Suppose you are working with a system that keeps track of edits to a file and can show you a list of the versions. In this system, available actions are shown following each version, e.g.:
3 Edited date/time by whoever [Edit/Delete] 2 Edited date/time by whoever [Edit/Delete/Rollback] 1 Created date/time by whoever [Edit/Delete/Rollback]
One of the functions the system supports is reverting to an earlier version, this is done by clicking on the "rollback" action listed after earlier versions. So if a file is reverted, the list would look like this:
4 Reverted to version #2 date/time by whoever [Edit/Delete] 3 Edited date/time by whoever [Edit/Delete/Rollback] 2 Edited date/time by whoever [Edit/Delete/Rollback] 1 Created date/time by whoever [Edit/Delete/Rollback]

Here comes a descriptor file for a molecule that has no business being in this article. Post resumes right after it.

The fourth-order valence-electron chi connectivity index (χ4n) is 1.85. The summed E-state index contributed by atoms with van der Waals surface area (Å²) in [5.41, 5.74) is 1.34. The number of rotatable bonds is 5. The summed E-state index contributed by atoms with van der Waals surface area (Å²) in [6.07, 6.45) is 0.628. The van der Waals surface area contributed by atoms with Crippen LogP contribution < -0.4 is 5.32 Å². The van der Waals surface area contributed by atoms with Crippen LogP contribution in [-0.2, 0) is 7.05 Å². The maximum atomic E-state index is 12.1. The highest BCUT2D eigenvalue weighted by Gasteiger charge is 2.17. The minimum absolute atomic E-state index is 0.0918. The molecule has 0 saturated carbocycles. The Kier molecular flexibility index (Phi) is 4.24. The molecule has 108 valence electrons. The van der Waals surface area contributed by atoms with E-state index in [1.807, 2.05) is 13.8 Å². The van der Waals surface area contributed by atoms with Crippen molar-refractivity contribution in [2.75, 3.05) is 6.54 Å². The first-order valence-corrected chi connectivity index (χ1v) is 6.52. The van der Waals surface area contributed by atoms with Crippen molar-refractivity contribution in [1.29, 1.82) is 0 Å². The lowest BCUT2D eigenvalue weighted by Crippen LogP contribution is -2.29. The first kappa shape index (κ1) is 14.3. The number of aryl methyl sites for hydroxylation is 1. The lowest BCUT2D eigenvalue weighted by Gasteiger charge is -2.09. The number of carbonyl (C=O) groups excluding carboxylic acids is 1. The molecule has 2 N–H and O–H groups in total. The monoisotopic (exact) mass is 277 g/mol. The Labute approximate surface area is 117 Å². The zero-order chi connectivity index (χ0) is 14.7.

Is this use of "rollback" confusing or incorrect?
It seems to me it would be more accurate if the action were labelled "rollback to this version." "Rollback" by itself sounds like it's an action that should be performed on the current version to roll it back to an earlier one.
In fact, the system that prompted this question is the Revisions page that exists for any post that's been edited on a StackExchange site. It seems slightly confusing to use "rollback" as shorthand for "roll back to this earlier version."